Chen Ke opens 'Bauhaus Gal - Theatre' at Perrotin in Paris

The First Art Newspaper on the Net    Established in 1996 Friday, March 1, 2024


Chen Ke opens 'Bauhaus Gal - Theatre' at Perrotin in Paris
View of Chen Ke’s exhibition ‘Bauhaus Gal – Theatre’ at Perrotin Paris, 2023. Photo: Claire Dorn. Courtesy of the artist and Perrotin.



PARIS.- Perrotin is presenting Bauhaus Gal – Theatre, Chen Ke’s first solo exhibition at Paris gallery. For this new exhibition, the artist created a series of portraits of young Bauhaus students and architectural photographs presented in a theatrical scenography.

Chen Ke has been creating paintings based on photographic portraits for several years. Some feature celebrities like Marilyn Monroe or Frida Kahlo, while others show lesser-known people like painter Helen Torr (1886-1967), who inspired Chen Ke’s 2020 exhibition The Anonymous Woman Artist. Torr exhibited very little and received mostly negative critics unlike her husband, the American painter Arthur Dove. Yet their works shared many formal similarities. Torr stopped painting entirely after Dove's death in 1946. And like so many other women artists, her so far under-appreciated work was rediscovered long after she died. In her latest exhibition, Chen Ke continues this “appropriationist” practice with a series of portraits of young Bauhaus students and architectural photographs taken from a sourcebook entitled Bauhaus Mädels (Patrick Rössler ed., Taschen, 2019).

Experts may recognize the features of artist and designer Marianne Brandt on some of the paintings. Yet most of these figures are likely to be perceived as brilliant representations of brave and determined young women who embarked on a career that was closed to them a century ago.

The subject of the series is historically charged. Founded in 1919, the legendary school of architecture and applied arts is increasingly seen in a critical, if not dark1, light. Ke even abandoned her original title for the exhibition, Utopia, which she deemed too out of touch with the reality of life at the Bauhaus, especially for women. Her aim is neither to capitalize on the historical aura of the famous institution nor to deconstruct it but to use existing images to express her own emotions. She says she was “touched” by these young women, who reminded her of her own early struggles as an art student and female artist on the Beijing art scene of the early 2000s.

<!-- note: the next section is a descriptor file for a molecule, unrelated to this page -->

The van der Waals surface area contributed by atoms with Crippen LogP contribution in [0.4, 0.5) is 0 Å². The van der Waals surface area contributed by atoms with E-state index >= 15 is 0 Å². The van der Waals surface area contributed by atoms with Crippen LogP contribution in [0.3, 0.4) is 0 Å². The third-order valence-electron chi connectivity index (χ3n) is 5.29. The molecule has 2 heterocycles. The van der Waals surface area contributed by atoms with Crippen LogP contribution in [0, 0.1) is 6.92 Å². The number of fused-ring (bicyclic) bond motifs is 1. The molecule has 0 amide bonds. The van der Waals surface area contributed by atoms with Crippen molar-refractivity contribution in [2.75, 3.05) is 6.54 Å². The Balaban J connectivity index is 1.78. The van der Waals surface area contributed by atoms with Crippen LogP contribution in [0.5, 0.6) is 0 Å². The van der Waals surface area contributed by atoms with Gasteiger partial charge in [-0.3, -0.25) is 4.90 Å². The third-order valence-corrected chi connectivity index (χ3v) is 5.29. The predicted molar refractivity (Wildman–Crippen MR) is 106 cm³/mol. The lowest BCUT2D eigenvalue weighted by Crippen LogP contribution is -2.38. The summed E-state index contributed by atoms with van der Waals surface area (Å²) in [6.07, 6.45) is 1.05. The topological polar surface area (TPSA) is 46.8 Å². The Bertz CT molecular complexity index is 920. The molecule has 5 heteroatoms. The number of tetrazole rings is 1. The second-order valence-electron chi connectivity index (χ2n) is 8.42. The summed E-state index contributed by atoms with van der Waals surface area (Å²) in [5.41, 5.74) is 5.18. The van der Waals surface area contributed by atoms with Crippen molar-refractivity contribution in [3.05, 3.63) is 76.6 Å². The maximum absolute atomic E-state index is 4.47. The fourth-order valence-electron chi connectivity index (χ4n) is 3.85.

Chen Ke's choice of colors powerfully reinforces the subjective dimension of her appropriation. The paintings are strangely chromatic versions of the original black-and-white images, sometimes dreamy, sometimes sinister. They trigger a sensation of vertigo similar to those colorized photographs that have gone viral in recent years: the Champs-Elysées in 1900, Claude Monet in his garden, daily life in a trench, or, closer to our time, Ke’s own series of paintings based on photographs created in the early 2000s. Rather than adding realism, this transformation produces a powerful derealizing effect, dreamlike and disturbing. The artist explains that the use of non-realistic colors in the exhibition also echoes the “surreal” period of the global COVID -19 pandemic and its extremely harsh lockdowns.

Unlike the Bauhaus, Chinese art schools do not typically teach non- figurative practices. Chen Ke became interested in abstraction after researching Helen Torr and the Bauhaus, and the exhibition features a series of abstract paintings on aluminum sheets of varying thickness. Despite the radical gap that seems to separate the two sides of her pictorial work – perfectly methodical on the one hand, highly “impulsive” on the other – they share a kind of material and conceptual kinship. The small abstractions on metal are painted with the same palette of colors as the canvases, often on the same day, like an improvised sequence, in a freer style. And like the paintings, they are formal, colorful transpositions of the artist's emotions.